The location of the patty is important, too. It should be in close proximity to the broodnest, since that is where the pollen-eating bees look for food. Patties enclosed within the cluster also remain soft and moist, and are better protected from wax moth and hive beetle. A small colony cannot physically engulf a large pollen patty, and the uneaten patty sets just like cement. The next question you’d have is, “Should I use a cold chisel or a jackhammer to remove the leftovers?”

A colony that has reduced brood rearing during dearth may have few remaining young or mid-aged bees, and will therefore not be able to immediately assimilate much protein (remember the loss of momentum mentioned above?). A hungry colony diverts its efforts toward foraging, rather than broodrearing. Mid-aged are specialized to digest the proteins and lipids (fats) in pollen; older forager bees shift their enzymes toward the processing of nectar (or syrup) (Jimenez 1996). When you start feeding protein supplement, older bees are forced to revert to protein processing, and must shift enzyme production and regenerate their hypopharyngeal glands, which takes a bit of time (remember this point when I discuss Nosema ceranae later). Keep this in mind when feeding. A California colony that shuts down broodrearing in late July will not be able to utilize pollen supplement well in late September, since it will have few nurse bees with the proper enzymes. In addition, bees parasitized by the varroa mite become nutritionally compromised, so August mite control is critical for good nutrition.

Tummy Aches

Not all pollens or supplements are utilized well, due to nutrient imbalances. A deficiency in any essential substance makes that substance a “limiting” nutrient, and limits the utilization of all other nutrients. This is an ongoing problem in the development of a pollen “substitute.” Particle size is also important when considering feedstocks–bees prefer a fine texture (but not too fine).

Bees digest pollen surprisingly quickly—it takes only three hours to pass through the stomach (also called the ventriculus or midgut). Unlike humans, bees do not secrete digestive juices into the ventriculus, they shed the epithelial cells lining the gut, which burst and release their contents, which include digestive juices.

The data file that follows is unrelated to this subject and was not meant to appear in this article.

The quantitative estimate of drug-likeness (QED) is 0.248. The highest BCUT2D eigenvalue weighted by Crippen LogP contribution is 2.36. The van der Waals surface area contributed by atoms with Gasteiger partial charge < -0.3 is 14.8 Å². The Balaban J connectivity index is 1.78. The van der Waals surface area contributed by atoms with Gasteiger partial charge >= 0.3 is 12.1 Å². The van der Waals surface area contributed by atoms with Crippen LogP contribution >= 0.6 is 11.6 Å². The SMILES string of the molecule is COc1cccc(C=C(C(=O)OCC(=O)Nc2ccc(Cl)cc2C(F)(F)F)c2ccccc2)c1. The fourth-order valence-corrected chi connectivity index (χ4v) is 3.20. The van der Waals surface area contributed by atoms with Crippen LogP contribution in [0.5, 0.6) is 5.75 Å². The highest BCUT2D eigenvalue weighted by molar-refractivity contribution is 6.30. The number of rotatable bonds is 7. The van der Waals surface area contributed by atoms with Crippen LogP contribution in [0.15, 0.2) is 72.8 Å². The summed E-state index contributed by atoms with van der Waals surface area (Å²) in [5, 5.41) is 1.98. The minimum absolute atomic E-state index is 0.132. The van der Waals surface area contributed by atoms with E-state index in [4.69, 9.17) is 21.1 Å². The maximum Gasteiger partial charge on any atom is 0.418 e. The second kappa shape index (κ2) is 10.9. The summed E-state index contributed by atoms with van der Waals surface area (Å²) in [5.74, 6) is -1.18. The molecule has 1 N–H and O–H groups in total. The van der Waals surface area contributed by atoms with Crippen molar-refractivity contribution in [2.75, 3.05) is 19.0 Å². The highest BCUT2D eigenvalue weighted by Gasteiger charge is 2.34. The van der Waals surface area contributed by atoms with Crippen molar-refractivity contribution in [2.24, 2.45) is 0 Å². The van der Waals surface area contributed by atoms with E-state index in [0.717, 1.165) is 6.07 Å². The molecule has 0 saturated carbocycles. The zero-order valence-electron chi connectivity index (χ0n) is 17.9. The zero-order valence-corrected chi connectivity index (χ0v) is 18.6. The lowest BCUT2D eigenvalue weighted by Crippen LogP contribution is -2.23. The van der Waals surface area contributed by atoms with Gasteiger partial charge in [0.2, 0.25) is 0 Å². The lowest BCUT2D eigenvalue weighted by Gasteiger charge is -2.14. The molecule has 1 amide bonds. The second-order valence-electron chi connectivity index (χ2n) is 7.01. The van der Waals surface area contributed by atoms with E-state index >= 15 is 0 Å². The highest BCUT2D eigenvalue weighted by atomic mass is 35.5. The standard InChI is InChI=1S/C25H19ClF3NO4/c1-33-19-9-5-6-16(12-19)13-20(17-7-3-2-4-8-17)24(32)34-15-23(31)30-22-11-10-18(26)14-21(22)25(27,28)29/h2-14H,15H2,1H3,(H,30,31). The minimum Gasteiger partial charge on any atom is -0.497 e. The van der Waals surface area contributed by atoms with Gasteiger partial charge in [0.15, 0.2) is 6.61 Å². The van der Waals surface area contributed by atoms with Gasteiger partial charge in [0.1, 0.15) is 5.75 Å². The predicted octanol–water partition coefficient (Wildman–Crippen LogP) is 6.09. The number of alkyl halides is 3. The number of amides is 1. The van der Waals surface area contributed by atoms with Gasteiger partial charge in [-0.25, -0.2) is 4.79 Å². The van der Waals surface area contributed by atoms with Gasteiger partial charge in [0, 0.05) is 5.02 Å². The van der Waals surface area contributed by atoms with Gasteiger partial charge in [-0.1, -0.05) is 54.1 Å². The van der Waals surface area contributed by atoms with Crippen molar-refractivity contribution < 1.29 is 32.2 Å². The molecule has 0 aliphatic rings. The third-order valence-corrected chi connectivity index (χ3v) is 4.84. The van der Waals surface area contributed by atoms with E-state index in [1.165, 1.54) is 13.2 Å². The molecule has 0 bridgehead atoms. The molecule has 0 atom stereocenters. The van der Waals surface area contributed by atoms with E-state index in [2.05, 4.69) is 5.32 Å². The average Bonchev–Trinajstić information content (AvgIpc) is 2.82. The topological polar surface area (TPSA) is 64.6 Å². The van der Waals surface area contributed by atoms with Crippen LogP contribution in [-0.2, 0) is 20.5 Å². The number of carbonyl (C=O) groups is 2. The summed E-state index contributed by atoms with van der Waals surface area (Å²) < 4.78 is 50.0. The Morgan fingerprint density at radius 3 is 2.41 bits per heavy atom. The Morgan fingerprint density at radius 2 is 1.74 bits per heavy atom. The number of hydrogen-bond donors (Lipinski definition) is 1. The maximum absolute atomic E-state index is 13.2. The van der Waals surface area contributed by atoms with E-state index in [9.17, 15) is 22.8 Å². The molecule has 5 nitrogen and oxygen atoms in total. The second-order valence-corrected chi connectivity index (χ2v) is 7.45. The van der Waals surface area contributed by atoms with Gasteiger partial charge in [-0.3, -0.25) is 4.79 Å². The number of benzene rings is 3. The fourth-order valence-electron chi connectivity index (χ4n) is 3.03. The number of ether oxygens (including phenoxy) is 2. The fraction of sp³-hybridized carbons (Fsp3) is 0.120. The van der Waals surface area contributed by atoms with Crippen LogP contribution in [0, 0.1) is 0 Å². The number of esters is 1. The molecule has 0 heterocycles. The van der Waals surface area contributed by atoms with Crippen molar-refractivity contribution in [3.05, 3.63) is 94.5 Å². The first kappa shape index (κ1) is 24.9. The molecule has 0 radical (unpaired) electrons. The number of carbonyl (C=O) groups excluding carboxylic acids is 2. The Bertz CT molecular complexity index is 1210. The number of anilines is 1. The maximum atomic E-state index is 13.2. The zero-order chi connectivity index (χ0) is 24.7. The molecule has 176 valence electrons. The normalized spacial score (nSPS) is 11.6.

But, just as in humans, digestion doesn’t always go smoothly. Bees are subject to problems due to indigestible sugars, other polysaccharides, or protease inhibitors (as in untoasted soy)—the indigested substances are then subject to bacterial fermentation (as in our own gut when we eat foods such as beans), which can lead to dysentery. On the other hand, certain gut microflora may be involved in producing digestive enzymes—remember this when you consider dosing your bees with prophylactic antibiotics!

Finally, some pathogens compromise the gut. Deformed Wing Virus (which virtually all bees carry) likely affects digestive function (Laurent 2006, Fievet, et al 2006). Amoeba disease and various other organisms occasionally cause problems. But the number one gut disease that you should be aware of are a pair of microsporidians called Nosema—the subjects of my next articles.

References and Further Reading

Fievet Julie, Diana Tentcheva1, Laurent Gauthier, Joachim de Miranda, François Cousserans, Marc Edouard Colin and Max Bergoin (2006) Localization of deformed wing virus infection in queen and drone Apis mellifera L. Virology Journal 2006, 3:16

Grogan D.E., Hunt J.H. (1980) Age correlated changes in midgut protease activity of the honeybee, Apis mellifera (Hymenoptera: Apidae), Experientia 36, 1347-1348.

Jimenez D.R., Gilliam M. (1996) Peroxisomal enzymes in the honey bee midgut. Arch. Insect Biochem. Physiol. 31, 87-103

Laurent, G. (2006) The pitfalls of diagnosis interpretation in honey bee pathology. The case of deformed wing virus (DWV). Proceedings of the Second European Conference of Apidology EurBee

Loidl A., Crailsheim K. (2001) Free fatty acids digested from pollen and triolein in the honeybee (Apis mellifera carnica Pollmann) midgut, J. Comp. Physiol. 171B, 313–319.

Moritz B., Crailsheim K. (1987) Physiology of protein digestion in the midgut of the honeybee (Apis mellifera L.), J. Insect Physiol. 33, 923–931.

Category: Bee Nutrition